Canada’s southernmost point is an unassuming, excessively green little island in the shallow waters of Lake Erie. At first sight, Pelee Island appears to be little more than a flat slab of shrub-covered rock, sleepy and quiet. But poke around a little and you’ll discover why the island’s 150 residents love their home.
The island is only 10,000 acres and makes a lovely overnight destination for those seeking solace from Toronto’s summer heat and frenzy. Though a long weekend is the best way to appreciate the island, you can cover the bases in 24 hours here.
Absorb some culture
Begin your day with a visit to the Pelee Island Heritage Centre, which has one of the best natural history collections in Ontario. Here you can learn about the island’s human and natural history, including information about the Pelee’s role in Prohibition, the archaeology of its original inhabitants and visitors, and species of animals that call the island home.
Spot rare wildlife
Sign up for an island eco-tour with Explore Pelee. Run by the enthusiastic Anne Marie, Explore Pelee (explorepelee.com) specializes in mellow bike tours that showcase the island’s best: Fish Point Nature Reserve, where birders flock to catch sight of migrating birds; Vin Villa ruins, the grand estate of the original winery; and Lighthouse Point Provincial Preserve, where a restored lighthouse and rare species of salamander and turtles reside. Guides will also narrate the geological and cultural history of the island, providing details about Pelee’s canals, its Middle Devonian landscape, and island farming. Besides bike tours, bike rentals and tours that focus specifically on birds, geology and agriculture are available.
Hit the beach
Biking in summer heat can be intense, so relax post-tour with a swim off one of Pelee’s sandy beaches. Lake Erie’s shallow waters are heated to bathtub-water warm in the summer, and as you’re bobbing around in the warm blue water you might believe you’re in the Caribbean.
Tease your tastebuds
Pelee Island is the surprising home to a winery (the island is further south than half of the US states) and though the wines aren’t necessarily world class, the winery is a great place to unwind for a late afternoon snack. Pelee Island Winery (peleeisland.com) is the oldest and largest estate winery in Canada, with 600 acres of vines. Tours depart at noon, 2pm and 4pm daily, and are only $5 – with a wine tasting included. You can privately book special food and wine tours. For dinner, consider a picnic at one of Pelee Island’s many shore side locations. Sunset Beach, just north of the ferry terminal, is, as the name indicates, an excellent place to watch the sun sink into Lake Erie. Bring a bottle of Pelee Island Wine, and end your day relaxing on the warm sand. After a night in one of the excellent B&Bs, stock up on baked goods for the ferry ride home at Conorlee’s Bakery and Delicatessen. Homemade loaves, pastries and soups will have you fortified for the journey back to the mainland.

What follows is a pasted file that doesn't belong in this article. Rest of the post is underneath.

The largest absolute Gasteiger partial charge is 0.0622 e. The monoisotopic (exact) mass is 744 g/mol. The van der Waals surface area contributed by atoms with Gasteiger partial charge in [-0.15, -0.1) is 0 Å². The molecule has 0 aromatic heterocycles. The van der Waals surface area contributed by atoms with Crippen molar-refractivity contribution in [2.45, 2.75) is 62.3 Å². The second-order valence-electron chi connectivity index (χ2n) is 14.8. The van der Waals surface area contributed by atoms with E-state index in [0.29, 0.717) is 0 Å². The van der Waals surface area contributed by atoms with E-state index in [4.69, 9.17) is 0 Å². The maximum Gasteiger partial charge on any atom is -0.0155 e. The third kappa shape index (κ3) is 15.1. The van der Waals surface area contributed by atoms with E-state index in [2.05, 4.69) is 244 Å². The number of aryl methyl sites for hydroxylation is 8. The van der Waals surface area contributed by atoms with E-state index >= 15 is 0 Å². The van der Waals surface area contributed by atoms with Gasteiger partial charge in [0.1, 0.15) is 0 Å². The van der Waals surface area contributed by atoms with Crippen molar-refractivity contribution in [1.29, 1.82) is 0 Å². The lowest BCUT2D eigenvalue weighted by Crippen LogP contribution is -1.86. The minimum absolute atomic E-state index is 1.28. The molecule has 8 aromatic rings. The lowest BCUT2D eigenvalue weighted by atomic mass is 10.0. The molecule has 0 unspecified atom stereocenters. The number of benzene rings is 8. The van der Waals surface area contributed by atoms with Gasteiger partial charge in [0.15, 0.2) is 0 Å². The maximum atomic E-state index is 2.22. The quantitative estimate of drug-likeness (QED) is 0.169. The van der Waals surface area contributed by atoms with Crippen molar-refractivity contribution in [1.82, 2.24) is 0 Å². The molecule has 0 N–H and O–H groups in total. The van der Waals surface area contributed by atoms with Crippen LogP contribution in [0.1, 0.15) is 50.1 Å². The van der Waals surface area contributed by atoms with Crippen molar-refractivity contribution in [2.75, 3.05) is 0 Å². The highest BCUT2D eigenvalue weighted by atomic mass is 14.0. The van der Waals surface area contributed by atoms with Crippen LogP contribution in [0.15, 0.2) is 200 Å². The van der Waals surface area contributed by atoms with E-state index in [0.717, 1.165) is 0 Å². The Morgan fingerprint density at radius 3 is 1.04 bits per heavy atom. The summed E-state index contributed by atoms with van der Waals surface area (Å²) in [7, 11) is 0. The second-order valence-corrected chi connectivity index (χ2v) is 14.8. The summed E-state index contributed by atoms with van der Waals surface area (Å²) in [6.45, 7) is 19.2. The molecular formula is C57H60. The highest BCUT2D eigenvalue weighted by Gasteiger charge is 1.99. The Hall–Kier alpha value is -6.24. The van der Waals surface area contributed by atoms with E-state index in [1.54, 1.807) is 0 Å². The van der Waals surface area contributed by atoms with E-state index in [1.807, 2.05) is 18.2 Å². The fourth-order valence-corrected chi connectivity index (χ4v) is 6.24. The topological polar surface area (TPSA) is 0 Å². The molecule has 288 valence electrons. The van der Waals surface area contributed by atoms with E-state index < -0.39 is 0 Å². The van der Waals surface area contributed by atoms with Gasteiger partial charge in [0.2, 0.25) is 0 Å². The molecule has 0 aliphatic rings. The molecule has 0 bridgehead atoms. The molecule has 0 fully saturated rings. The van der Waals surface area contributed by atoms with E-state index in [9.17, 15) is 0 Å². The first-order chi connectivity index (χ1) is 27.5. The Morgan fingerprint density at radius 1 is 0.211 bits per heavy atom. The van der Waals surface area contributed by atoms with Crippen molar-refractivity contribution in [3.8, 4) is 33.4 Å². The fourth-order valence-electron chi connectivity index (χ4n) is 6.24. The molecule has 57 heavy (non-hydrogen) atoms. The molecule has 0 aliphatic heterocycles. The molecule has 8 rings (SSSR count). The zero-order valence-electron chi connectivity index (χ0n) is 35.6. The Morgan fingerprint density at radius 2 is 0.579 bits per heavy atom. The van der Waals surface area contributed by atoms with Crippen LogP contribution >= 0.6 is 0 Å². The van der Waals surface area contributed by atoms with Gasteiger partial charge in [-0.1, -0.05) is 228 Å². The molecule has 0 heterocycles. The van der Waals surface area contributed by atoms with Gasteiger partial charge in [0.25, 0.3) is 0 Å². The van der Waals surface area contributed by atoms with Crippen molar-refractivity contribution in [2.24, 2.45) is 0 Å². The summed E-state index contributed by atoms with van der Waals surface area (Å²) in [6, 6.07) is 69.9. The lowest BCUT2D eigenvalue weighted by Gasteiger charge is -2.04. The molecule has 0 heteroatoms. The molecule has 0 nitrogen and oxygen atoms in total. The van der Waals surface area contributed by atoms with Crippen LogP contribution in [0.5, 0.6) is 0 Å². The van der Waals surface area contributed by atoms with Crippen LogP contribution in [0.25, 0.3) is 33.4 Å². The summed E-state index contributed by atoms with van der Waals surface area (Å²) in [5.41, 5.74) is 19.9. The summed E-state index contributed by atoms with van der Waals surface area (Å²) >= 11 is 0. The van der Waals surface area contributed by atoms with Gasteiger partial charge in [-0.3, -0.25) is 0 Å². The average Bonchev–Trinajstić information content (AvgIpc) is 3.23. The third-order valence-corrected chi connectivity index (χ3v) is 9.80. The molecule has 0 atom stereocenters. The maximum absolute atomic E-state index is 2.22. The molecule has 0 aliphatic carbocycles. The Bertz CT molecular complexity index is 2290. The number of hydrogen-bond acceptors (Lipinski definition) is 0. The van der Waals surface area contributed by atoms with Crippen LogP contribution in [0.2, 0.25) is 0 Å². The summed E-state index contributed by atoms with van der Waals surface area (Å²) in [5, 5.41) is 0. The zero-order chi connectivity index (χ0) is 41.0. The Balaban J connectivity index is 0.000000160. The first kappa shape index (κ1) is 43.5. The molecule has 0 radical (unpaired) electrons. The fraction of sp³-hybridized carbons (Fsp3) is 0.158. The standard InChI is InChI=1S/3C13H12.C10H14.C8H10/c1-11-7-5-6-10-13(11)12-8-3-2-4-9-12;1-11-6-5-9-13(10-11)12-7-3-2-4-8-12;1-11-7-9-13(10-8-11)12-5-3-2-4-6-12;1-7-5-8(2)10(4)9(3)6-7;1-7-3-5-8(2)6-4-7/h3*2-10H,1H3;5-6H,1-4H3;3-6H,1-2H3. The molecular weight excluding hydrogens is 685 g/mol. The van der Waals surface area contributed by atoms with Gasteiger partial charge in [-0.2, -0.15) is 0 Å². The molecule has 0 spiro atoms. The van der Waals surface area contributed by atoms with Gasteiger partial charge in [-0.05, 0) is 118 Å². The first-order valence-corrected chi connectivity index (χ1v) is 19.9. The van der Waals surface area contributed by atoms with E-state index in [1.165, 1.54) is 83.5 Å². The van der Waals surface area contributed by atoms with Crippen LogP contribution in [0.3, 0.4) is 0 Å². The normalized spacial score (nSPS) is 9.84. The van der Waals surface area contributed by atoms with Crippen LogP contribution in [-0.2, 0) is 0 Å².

Make it happen
Sleeping: Pelee Island has several excellent bed and breakfasts, most of which are historic limestone homes. Try Stonehill B&B, on the west side of the island. With grey stone walls a foot thick, you won’t hear a sound all night, and the water views are magnificent.
Transport: ferry is the best way to reach Pelee from April to December; it is a relaxed one and a half hour ride each way from Leamington and Kingsville. There is also a ferry from Sandusky, Ohio (bring your passport). The schedule varies from day to day, but it is absolutely essential that you make a reservation. You can do so online at Ontario Ferries (www.ontarioferries.com). In the winter, there are regularly scheduled flights to and from the island’s small airport. Pelee is easily navigable by bike, which can be rented on the island. You can also drive a car on to the ferry.
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